Donald Trump has become known for creating nicknames and labels for his campaign rivals including “Lyin Ted” for Texas Senator Ted Cruz , “Little Marco” for Florida Senator Marco Rubio and “Low Energy” for former Florida Governor Jeb Bush. He recently introduced a nickname for John Kasich, “41-1 Kasich” with the caveat that it will soon be “46-1 Kasich”. The nickname is an obvious reference to the Ohio Governor’s having won only one primary, his home state. The launch of the Kasich name comes on the heels of the news that Kasich and Cruz have banded together to form an “anti-Trump alliance”. Last week Trump Christened Democratic front-runner Hillary Clinton, “Crooked Hillary”. The former Secretary of State has stated that the nickname does not bother her, saying “I can take care of myself. What I’m concerned about is how he goes after everybody else.”
The word “crooked” traces its roots to the Old Norse word “krokr,” which means hook such as in a hooked staff which was carried by shepherds. The word “crook” was also used, almost since its first occurrence to mean things “morally bent or twisted,” including, by the 19th century, a dishonest person. The etymology of “crooked” as a synonym for dishonest is biblical. The Bible consistently uses verbiage such as a “straight and narrow path” or being “straight as the gate” to depict morality. Conversely, someone who is on a “crooked or wavering path” is perceived as being dishonest. From Watergate to Email Gate, candidate Clinton has been consistently dogged by allegations that she has been dishonest with the American people over the course of her forty year career. Many believe that Hillary’s first example of “crookedness” surfaced when she was a 27 year old attorney working on the Watergate investigation. Jerry Zeifman, who served as chief counsel to the House Judiciary Committee, was also Hillary’s boss. According to Zeifman, Hillary Rodham was fired “because she was a liar….She was an unethical, dishonest lawyer. She conspired to violate the Constitution, the rules of the House, the rules of the committee and the rules of confidentiality.”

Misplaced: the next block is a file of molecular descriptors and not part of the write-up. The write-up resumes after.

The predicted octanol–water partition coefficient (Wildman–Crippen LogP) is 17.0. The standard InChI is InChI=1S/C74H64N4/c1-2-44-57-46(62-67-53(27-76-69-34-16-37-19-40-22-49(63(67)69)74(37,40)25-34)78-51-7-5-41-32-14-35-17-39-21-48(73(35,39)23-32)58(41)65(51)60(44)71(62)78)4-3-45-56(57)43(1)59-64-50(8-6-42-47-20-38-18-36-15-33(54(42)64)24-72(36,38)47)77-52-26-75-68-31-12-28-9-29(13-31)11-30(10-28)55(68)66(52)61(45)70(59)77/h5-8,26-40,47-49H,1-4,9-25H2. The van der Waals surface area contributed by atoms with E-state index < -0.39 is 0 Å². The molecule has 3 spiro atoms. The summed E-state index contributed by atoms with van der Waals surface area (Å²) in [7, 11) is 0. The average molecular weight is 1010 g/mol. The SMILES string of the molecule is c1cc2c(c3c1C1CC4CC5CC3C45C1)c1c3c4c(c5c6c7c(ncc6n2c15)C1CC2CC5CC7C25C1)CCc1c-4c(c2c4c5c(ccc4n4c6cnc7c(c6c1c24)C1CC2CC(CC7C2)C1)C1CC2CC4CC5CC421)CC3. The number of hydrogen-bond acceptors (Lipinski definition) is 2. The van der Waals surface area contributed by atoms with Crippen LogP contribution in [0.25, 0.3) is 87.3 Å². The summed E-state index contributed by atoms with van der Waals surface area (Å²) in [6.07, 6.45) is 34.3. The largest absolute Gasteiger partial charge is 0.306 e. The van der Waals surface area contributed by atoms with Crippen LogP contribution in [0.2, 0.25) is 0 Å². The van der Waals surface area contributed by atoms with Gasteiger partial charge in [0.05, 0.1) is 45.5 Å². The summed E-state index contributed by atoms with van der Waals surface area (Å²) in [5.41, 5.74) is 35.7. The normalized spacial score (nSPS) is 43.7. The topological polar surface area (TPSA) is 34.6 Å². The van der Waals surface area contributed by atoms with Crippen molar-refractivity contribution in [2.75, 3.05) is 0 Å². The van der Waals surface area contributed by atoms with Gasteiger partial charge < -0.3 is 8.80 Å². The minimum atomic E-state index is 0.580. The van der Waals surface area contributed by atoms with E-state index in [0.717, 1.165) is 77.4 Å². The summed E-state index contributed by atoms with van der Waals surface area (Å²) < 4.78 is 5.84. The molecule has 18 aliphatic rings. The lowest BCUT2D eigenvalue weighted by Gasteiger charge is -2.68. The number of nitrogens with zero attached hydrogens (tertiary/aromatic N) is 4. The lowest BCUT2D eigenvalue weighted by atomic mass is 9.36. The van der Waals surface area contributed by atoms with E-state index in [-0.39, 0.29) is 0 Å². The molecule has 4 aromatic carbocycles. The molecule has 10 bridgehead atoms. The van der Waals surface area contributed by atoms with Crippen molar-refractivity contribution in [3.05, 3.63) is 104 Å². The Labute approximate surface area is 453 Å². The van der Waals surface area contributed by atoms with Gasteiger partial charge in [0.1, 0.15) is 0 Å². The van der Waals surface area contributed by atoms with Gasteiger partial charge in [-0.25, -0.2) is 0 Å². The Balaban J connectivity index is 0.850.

Former President Richard Nixon who resigned the presidency in 1974 in the wake of the Watergate scandal, was also known by a famous sobriquet “Tricky Dick”. It is a common misperception that Nixon was called “Tricky Dick” because of his knowledge and cover-up of the Committee for the Re-Election of the President’s (CRP)’s orchestration of a break-in at the Democratic National headquarters at the Watergate office complex in DC. In point of fact, the “Tricky Dick” moniker goes back to Nixon’s 1950 California U.S. Senate seat race against Helen Gahagan Douglas, the first Democratic woman California sent to congress. Nixon and Douglas announced their campaigns in 1949 and entered both party primaries under a practice known as cross-filing. During the primary, the Nixon campaign tried to persuade Democrats to vote for Nixon instead of Douglas, who was deemed “too left” by sending out a flyer to registered democrats with the words “As one Democrat to another”.
A Democratic Committee then sponsored a full page newspaper advertisement which depicted Nixon holding a pitchfork of hay labeled “Campaign Trickery” which he was feeding to a Democrat donkey. Apparently the trick was that Nixon was trying “to delude Democrats into believing he is one of them”. The ad included a callout “Look at Tricky Dick’s Republican Record”. The person who coined the Tricky Dick moniker was the third candidate in the race, Los Angeles Daily News Publisher Manchester Boddy, who had also cross-filed as a candidate for both the Republican and Democrat parties. Boddy is also credited with nicknaming Helen Douglas “The Pink Lady” for her alleged left leaning tendencies. Nixon ultimately ran in the general election as a Republican and defeated Douglas who ran as the Democrat 59% to 40%.
It has been over 65 years since Nixon was first called “Tricky Dick”. While people may have forgotten the origin of the name, they haven’t forgotten it and its negative connotation. Those who say “Sticks and stones may break my bones, but names will never hurt me” never ran for public office. If history is any indicator, 65 Years from now, we may not remember who coined “Crooked Hillary” or “Lyin Ted”, but we will remember that both Hillary Clinton and Ted Cruz were perceived as “dishonest” by some segments of the population.
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